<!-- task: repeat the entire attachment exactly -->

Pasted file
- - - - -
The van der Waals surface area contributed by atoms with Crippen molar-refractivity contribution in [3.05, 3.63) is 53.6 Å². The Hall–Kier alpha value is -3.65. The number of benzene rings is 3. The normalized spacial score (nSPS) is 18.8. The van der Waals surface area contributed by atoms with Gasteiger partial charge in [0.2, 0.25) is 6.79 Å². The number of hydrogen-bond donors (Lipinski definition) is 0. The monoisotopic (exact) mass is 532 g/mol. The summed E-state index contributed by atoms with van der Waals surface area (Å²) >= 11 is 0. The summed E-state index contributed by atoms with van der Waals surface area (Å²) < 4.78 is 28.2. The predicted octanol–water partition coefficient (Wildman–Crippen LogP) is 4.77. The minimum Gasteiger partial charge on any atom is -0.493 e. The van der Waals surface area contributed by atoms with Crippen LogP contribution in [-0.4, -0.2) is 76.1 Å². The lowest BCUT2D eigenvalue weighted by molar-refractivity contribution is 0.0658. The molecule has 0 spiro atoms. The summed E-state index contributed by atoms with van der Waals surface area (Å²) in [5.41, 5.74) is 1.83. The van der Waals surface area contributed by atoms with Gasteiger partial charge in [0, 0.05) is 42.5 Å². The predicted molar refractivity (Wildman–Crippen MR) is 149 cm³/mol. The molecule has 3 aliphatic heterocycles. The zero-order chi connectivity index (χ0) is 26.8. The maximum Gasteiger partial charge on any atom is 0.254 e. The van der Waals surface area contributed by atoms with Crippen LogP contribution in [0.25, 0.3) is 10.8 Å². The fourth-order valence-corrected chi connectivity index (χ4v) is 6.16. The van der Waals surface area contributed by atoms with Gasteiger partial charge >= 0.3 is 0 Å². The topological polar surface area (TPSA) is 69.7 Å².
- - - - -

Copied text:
The van der Waals surface area contributed by atoms with Crippen molar-refractivity contribution in [3.05, 3.63) is 53.6 Å². The Hall–Kier alpha value is -3.65. The number of benzene rings is 3. The normalized spacial score (nSPS) is 18.8. The van der Waals surface area contributed by atoms with Gasteiger partial charge in [0.2, 0.25) is 6.79 Å². The number of hydrogen-bond donors (Lipinski definition) is 0. The monoisotopic (exact) mass is 532 g/mol. The summed E-state index contributed by atoms with van der Waals surface area (Å²) >= 11 is 0. The summed E-state index contributed by atoms with van der Waals surface area (Å²) < 4.78 is 28.2. The predicted octanol–water partition coefficient (Wildman–Crippen LogP) is 4.77. The minimum Gasteiger partial charge on any atom is -0.493 e. The van der Waals surface area contributed by atoms with Crippen LogP contribution in [-0.4, -0.2) is 76.1 Å². The lowest BCUT2D eigenvalue weighted by molar-refractivity contribution is 0.0658. The molecule has 0 spiro atoms. The summed E-state index contributed by atoms with van der Waals surface area (Å²) in [5.41, 5.74) is 1.83. The van der Waals surface area contributed by atoms with Gasteiger partial charge in [0, 0.05) is 42.5 Å². The predicted molar refractivity (Wildman–Crippen MR) is 149 cm³/mol. The molecule has 3 aliphatic heterocycles. The zero-order chi connectivity index (χ0) is 26.8. The maximum Gasteiger partial charge on any atom is 0.254 e. The van der Waals surface area contributed by atoms with Crippen LogP contribution in [0.25, 0.3) is 10.8 Å². The fourth-order valence-corrected chi connectivity index (χ4v) is 6.16. The van der Waals surface area contributed by atoms with Gasteiger partial charge >= 0.3 is 0 Å². The topological polar surface area (TPSA) is 69.7 Å².